IT Trends :: Thursday, May 25, 2006

New Technology

Big Brother on Campus: Cell Phone-GPS Combo to Track Students' Whereabouts

Rave Wireless' new Guardian system allows students to activate a signal on their cell phones when they feel unsafe. If the student d'esn't turn off the signal in a certain amount of time, campus security is notified and can use programmed information such as the student's name, photograph, and exact location to investigate the situation. New Jersey's Montclair State University will implement this new technology next semester and college security officials nationwide are certainly curious to see how well it g'es… (InformationWeek)

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Universities Focus on New Technology as Landlines Disappear

As personal technology needs change, some schools are scrambling to provide their students with affordable, yet trendy options. Morrisville State College has already replaced dormitory landlines with Nextel cell phones and the University of Cincinnati's 4,000 incoming freshman will receive free cells this fall. This is all courtesy of a new arrangement with Cincinnati Bell. However, not all schools are ready to jump on this bandwagon yet: "Officials at Towson University in Maryland worry about potential lawsuits if students don't have reliable landline service in their dorm rooms in case of emergency."… (Newsday Inc.)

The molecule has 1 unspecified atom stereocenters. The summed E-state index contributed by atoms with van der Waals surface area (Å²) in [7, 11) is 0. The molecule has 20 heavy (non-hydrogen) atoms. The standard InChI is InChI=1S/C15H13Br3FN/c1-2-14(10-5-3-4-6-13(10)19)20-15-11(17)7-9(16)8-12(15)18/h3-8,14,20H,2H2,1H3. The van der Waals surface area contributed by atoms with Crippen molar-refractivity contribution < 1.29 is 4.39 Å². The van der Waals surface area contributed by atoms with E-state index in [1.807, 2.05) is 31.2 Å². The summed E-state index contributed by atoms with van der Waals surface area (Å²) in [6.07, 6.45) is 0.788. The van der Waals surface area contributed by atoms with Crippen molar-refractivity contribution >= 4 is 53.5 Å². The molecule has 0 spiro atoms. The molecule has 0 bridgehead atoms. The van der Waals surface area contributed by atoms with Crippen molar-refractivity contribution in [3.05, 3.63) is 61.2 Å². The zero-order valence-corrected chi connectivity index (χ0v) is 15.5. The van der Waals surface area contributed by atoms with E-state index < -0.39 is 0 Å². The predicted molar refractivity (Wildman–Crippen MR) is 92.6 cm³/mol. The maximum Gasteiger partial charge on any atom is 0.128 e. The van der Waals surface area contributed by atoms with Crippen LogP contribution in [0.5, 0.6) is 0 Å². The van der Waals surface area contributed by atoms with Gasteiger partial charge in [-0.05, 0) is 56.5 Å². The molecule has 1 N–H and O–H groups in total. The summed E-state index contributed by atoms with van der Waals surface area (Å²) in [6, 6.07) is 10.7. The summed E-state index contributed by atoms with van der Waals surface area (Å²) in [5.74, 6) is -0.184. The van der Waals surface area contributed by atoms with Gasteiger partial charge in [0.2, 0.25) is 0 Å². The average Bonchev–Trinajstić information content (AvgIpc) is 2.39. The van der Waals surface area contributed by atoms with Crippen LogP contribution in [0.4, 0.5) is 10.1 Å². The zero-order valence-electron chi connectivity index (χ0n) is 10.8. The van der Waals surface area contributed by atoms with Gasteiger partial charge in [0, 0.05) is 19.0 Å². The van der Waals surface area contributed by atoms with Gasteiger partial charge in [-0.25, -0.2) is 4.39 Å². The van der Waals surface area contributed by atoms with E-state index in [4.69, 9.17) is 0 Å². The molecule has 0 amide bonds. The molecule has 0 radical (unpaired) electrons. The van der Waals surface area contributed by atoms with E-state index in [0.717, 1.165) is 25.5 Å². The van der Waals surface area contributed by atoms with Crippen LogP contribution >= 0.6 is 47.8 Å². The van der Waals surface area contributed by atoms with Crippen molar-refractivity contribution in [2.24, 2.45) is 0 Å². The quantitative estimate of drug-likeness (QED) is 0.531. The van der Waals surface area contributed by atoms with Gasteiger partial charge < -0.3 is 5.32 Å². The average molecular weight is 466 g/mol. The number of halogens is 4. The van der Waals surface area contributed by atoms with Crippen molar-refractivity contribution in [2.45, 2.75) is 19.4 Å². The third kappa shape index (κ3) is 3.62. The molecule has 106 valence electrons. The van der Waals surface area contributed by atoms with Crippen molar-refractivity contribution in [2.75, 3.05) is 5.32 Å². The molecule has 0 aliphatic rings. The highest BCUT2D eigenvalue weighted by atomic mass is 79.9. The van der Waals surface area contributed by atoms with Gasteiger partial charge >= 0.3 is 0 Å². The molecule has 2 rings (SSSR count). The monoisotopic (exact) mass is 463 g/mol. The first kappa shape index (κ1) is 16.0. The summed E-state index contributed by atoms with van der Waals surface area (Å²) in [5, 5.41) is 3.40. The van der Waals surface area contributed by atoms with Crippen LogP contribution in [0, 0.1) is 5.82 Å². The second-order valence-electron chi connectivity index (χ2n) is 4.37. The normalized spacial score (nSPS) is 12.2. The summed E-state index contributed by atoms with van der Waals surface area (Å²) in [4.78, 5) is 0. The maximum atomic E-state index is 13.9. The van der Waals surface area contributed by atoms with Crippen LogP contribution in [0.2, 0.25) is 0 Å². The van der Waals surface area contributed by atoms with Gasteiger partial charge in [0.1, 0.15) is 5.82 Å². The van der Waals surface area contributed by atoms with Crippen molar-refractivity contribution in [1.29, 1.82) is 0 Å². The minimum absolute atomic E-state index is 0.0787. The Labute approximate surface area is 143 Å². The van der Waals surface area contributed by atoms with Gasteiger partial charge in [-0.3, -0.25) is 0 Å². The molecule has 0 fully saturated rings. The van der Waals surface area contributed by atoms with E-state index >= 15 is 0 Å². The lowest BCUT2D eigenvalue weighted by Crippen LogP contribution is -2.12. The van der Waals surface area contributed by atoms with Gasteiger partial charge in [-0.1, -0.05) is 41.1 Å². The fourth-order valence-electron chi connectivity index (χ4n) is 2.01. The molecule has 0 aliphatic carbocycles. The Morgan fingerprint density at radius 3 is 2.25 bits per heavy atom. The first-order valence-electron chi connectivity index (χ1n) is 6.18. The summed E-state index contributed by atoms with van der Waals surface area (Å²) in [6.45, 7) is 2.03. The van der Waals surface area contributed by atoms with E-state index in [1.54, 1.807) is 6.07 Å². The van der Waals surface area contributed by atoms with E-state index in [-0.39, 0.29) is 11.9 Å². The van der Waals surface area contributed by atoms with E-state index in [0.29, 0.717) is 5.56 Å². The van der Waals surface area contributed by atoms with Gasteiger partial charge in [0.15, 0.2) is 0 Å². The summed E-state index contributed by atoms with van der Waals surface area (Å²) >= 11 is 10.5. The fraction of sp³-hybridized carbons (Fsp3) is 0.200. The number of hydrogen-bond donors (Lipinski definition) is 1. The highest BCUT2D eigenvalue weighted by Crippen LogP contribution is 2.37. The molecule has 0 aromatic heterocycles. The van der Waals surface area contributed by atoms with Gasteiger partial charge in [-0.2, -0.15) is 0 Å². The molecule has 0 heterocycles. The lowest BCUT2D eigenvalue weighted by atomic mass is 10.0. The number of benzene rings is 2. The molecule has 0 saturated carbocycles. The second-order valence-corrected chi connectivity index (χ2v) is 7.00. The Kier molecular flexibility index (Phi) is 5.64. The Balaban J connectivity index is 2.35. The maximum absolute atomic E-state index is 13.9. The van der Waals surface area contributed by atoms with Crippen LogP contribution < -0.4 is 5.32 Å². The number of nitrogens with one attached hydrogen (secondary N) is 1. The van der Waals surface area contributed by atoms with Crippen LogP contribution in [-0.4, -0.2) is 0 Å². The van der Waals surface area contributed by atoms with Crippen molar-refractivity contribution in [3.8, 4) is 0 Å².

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High-Tech Cure for the Munchies, 24/7

College cafeterias can only make money when they're open (and few are open around the clock), so the State University of New York A&T Morrisville developed a gigantic vending machine that carries food, drinks, and other necessities. Accessible at all hours of the day, the machine even accepts students' meal cards. Be sure to check out the photograph of this vending monstrosity… (The Chronicle of Higher Education)

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Open Source Automates College Net Security

To keep their network secure, a pair of IT employees at Middlebury College used PHP to develop a new program called Privateye. The program automates a large chunk of network security management activities by taking advantage of capabilities already found in common applications, including firewalls and Intrusion-Prevention Systems (IPS), and in a network of managed switches. This article breaks down the three-step process of this relatively simple new technology, piece by piece… (Network World)

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